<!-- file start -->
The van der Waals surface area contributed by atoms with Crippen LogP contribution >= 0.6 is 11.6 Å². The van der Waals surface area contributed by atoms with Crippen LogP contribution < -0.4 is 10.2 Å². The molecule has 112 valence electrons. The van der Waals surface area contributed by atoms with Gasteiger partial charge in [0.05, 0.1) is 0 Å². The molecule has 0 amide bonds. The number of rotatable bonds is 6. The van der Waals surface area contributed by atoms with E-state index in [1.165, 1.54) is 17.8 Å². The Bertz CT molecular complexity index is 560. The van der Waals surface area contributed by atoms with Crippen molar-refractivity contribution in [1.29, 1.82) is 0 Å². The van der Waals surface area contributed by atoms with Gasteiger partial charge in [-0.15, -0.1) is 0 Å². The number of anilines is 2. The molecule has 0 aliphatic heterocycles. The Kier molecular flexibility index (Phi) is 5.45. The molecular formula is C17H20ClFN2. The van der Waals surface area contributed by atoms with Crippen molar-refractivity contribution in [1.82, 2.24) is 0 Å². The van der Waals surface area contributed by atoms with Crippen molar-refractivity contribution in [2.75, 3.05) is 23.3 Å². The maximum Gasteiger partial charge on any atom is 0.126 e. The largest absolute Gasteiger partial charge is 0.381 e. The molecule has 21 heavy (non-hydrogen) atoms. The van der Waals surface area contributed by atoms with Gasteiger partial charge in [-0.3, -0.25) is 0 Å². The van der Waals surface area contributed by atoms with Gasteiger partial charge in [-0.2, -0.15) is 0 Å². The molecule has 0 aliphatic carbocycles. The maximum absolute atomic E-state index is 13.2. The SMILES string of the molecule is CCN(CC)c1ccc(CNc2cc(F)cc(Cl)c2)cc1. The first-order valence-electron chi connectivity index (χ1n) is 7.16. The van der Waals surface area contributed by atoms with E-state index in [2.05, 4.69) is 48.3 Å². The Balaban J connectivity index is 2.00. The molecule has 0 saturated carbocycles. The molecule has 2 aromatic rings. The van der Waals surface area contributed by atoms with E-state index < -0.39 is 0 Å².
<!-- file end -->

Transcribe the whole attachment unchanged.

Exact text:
The van der Waals surface area contributed by atoms with Crippen LogP contribution >= 0.6 is 11.6 Å². The van der Waals surface area contributed by atoms with Crippen LogP contribution < -0.4 is 10.2 Å². The molecule has 112 valence electrons. The van der Waals surface area contributed by atoms with Gasteiger partial charge in [0.05, 0.1) is 0 Å². The molecule has 0 amide bonds. The number of rotatable bonds is 6. The van der Waals surface area contributed by atoms with E-state index in [1.165, 1.54) is 17.8 Å². The Bertz CT molecular complexity index is 560. The van der Waals surface area contributed by atoms with Crippen molar-refractivity contribution in [1.29, 1.82) is 0 Å². The van der Waals surface area contributed by atoms with Gasteiger partial charge in [-0.15, -0.1) is 0 Å². The number of anilines is 2. The molecule has 0 aliphatic heterocycles. The Kier molecular flexibility index (Phi) is 5.45. The molecular formula is C17H20ClFN2. The van der Waals surface area contributed by atoms with Crippen molar-refractivity contribution in [1.82, 2.24) is 0 Å². The van der Waals surface area contributed by atoms with Crippen molar-refractivity contribution in [2.75, 3.05) is 23.3 Å². The maximum Gasteiger partial charge on any atom is 0.126 e. The largest absolute Gasteiger partial charge is 0.381 e. The molecule has 21 heavy (non-hydrogen) atoms. The van der Waals surface area contributed by atoms with Gasteiger partial charge in [-0.3, -0.25) is 0 Å². The van der Waals surface area contributed by atoms with Gasteiger partial charge in [-0.2, -0.15) is 0 Å². The molecule has 0 aliphatic carbocycles. The maximum absolute atomic E-state index is 13.2. The SMILES string of the molecule is CCN(CC)c1ccc(CNc2cc(F)cc(Cl)c2)cc1. The first-order valence-electron chi connectivity index (χ1n) is 7.16. The van der Waals surface area contributed by atoms with E-state index in [2.05, 4.69) is 48.3 Å². The Balaban J connectivity index is 2.00. The molecule has 0 saturated carbocycles. The molecule has 2 aromatic rings. The van der Waals surface area contributed by atoms with E-state index < -0.39 is 0 Å².